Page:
NEWS - 2021/06/15

Mobility Patterns from a Gender Perspective

On 12 May, at 5:00 p.m. CET, the ‘Mobility Patterns from a Gender Perspective’ meetup organized by CARNET and the UPC was held in Barcelona at Cal l’Alier and streamed online. Over 50 online attendees listened to the presentations of several specialists in urban mobility who discussed ideas, challenges, and contributions to gender equality in urban mobility (UM) made from their areas of expertise (academia, industry, and public administration).

Silvia Casorrán, Counsellor of Mobility and Accessibility for the Sant Martí district in the Barcelona City Council, together with Joan Maria Bigas, Head of the Mobility, Transport and Sustainability Area of the Metropolitan Area of Barcelona (AMB) were in charge of the opening. Both tackled the differences in mobility between men and women. According to Casorrán, while men mainly travel for work, women do so for children or elderly care. Considering this fact and that women use public transport more intensively than men, female users require greater flexibility in mobility. During his intervention, Bigas highlighted the importance of making visible the role of women in UM, recognizing the need for considering the gender perspective not only in mobility design but also in the leadership of transport companies and the public administration, aiming at reducing today’s existing gap.

Afterwards, three specialized lectures and a round debate led by the executive director of CARNET Laia Pagès took place. The speakers tackled urban mobility patterns from a gender perspective on three levels. Starting from a global level, Imma Ribas, a UPC professor, presented a tour around the globe, identifying that there is still a difference in mobility patterns between women and men. She described the situation of Africa, Asia, Latin America and Europe, finding that almost 80% of people involved in care-related mobility are women. Since women’s travel chains are more complex than men’s, these figures show the adverse consequences when transportation planning focuses primarily on commuting. Likewise, Ribas emphasized that risk’s perception determines the choice of mode of transport, finding it necessary not only to improve the infrastructures but also to create safe personal conditions.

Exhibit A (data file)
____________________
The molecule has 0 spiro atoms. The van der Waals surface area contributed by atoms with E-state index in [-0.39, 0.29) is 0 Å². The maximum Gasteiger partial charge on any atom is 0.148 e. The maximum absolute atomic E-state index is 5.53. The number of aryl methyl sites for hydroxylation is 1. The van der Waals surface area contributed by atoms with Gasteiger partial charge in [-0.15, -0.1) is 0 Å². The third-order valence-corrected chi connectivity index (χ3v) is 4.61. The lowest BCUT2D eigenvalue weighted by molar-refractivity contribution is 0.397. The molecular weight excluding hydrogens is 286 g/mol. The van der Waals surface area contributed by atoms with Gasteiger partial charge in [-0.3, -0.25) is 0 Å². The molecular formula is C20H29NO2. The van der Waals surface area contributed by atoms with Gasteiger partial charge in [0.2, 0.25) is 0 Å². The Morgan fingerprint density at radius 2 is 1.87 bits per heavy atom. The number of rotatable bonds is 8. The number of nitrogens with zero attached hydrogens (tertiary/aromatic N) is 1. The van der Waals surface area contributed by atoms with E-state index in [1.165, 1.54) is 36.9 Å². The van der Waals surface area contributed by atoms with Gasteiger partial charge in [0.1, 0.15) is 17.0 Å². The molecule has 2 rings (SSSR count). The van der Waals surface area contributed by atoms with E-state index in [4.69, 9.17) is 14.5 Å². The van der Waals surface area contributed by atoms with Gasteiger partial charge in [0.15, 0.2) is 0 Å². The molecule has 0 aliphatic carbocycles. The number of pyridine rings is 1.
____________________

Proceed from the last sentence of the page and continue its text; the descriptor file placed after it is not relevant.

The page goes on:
Oliva García, Chief of Research & Development in NOMMON technologies, supported the previous literature findings by recounting a personal experience: she had to change her mobility patterns due to an unsafe situation and discovered that other women do too. In other words, women are not totally free when deciding their transport mode or timetables. To support this personal knowledge, she showed the results of a study with mobile geo-located data carried out by NOMMON on the mobility patterns of the Spanish population, concluding that women move differently. However, highlighted that these differences are not only a matter of gender but also of age, (e.g. trip’s duration and trip’s average speed, both appearing in the middle age and probably associated with the care economy). García concluded that, even when is still needed more research to better understand the reasons behind these differences and their implications for mobility planning, it is time for action plans.

Finally, Carles Casas, Director of Strategic and Prospective Planning of Ferrocarrils de la Generalitat de Catalunya (FGC), spoke from a local perspective, presenting the commitment and practices carried out in his institution to make visible and include the gender perspective in their services and processes. He presented some results obtained from the DIAMOND European project, whose aim is analysing and converting data into knowledge to move towards a more inclusive and efficient transportation system from a gendered perspective.  It also involves carrying out audits in many areas of their system to improve the perceptions of safety (e.g. in stations, vehicles, surroundings, etc.).

Although it is undeniable that differences in mobility patterns related to gender continue to exist, it is important to highlight and recognize the efforts taken by the different institutions and organizations. This new mode of proceeding is highly positive to reduce, and perhaps one day, to definitely erase these gaps.